Jenny Kinne, the new owner of Cherry Street’s beloved independent bookstore Books & Mortar, started her career selling books out of her parents’ basement and exchanging her favorite paperbacks for Monopoly money. A series of professional adventures, mostly focused on nonprofit development and public policy, led her to Fountain Street Church, Planned Parenthood, Michigan League for Public Policy and eventually life as a business owner. Her love for public policy and community activism is what eventually sparked her passion for owning a progressive, independent bookstore.
How did you end up working at the store?
I sought out Books & Mortar the moment it opened because I had been craving an indie, progressive bookstore. I needed that in Grand Rapids; a space dedicated to inclusivity, learning and creativity. I began working when my friends (and the store’s founders), Christopher and Jonathan, posted a need for part-time help. I answered the call on gut instinct. I was pursuing a graduate degree and I did not have time for a part-time gig. But something called out to me and I needed to try it.
And how did that evolve into owning the place?
Books & Mortar is such a free space. I have learned about customers’ dreams, fears, goals and thoughts more than I ever expected to. When Jonathan and Christopher brought up that they were maybe going to sell the store, I had an automatic and visceral reaction. It was very tough for me to leave my job in public policy advocacy, but I just couldn’t let this chance go.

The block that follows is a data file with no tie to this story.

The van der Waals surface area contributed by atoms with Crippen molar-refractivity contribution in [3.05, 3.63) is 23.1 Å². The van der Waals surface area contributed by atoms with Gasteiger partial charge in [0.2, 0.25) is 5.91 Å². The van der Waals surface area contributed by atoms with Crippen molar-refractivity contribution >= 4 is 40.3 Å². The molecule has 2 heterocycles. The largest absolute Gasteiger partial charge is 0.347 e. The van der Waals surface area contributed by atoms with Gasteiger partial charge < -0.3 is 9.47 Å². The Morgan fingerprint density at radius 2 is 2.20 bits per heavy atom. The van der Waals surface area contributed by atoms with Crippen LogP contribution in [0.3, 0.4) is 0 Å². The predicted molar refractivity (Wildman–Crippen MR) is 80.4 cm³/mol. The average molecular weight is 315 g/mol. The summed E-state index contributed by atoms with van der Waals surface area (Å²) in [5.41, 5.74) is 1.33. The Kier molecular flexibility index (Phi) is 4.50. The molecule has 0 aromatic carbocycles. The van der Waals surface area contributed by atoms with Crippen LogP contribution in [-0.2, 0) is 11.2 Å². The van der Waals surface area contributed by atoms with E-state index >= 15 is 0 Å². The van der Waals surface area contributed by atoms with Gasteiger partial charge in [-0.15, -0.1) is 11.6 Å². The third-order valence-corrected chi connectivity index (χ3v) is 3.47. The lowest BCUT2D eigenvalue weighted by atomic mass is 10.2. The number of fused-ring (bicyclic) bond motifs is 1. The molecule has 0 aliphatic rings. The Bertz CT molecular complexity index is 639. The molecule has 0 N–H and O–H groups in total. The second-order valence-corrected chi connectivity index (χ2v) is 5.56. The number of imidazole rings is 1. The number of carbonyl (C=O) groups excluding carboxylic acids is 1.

What is it like being a woman-owned business?
So far, it’s great! There are a lot of supports that have been intentionally constructed in the indie bookstore world for female-identifying owners. The industry is no longer male-dominated, so I have met many female owners who have offered mentorship, which I think is key to any woman’s professional success. I know that I need many advocates in my corner if I want to succeed in this job or any other. I also think it is my job to support and advocate for women who are reaching for their own dreams.
What type of public policy are you most passionate about?
I’ve been passionate about public policy for as long as I can remember. I studied U.S foreign policy in college. After, I trained as a grassroots activist with Planned Parenthood. Learning how to be an advocate for PP in West Michigan is a sure-fire way to develop some thick skin. Learning about national and state health policy at the same time as the Affordable Care Act roll-out was joyous and exhausting. I will forever be an advocate for universal, affordable health care, sex education and coverage of women’s health care and abortion rights.
How do you incorporate that advocacy into the store?
When you walk into Books & Mortar, I hope it’s evident that a community activist works there. The books I stock reflect my values. I am passionate about women’s, LGBTQ-plus and immigrant rights, as well as environmental protection. Consequently, I stock a lot of books on those issues. Since Books & Mortar is an openly progressive bookstore, I hope to keep building upon its mission to become a meeting place for community activists.
How do you hope to inspire change in West Michigan through your work?
I believe that books can change the world. They have certainly changed mine. I can’t imagine life having not read writers like W.E.B. Du Bois, Maya Angelou, Barbara Kingsolver, Toni Morrison, and I could go on and on. These people’s experiences and voices have been put down on paper. Books have an amazing power to shift paradigms and break down prejudice and bookstores have the power to harness that energy into community growth.
At the end of the day, I want to create positive change through reading and creating. I hope to do my part to make Grand Rapids more equitable, just and kind by building a bookstore that welcomes everyone, embraces creativity and inspires authentic and rigorous political discussion.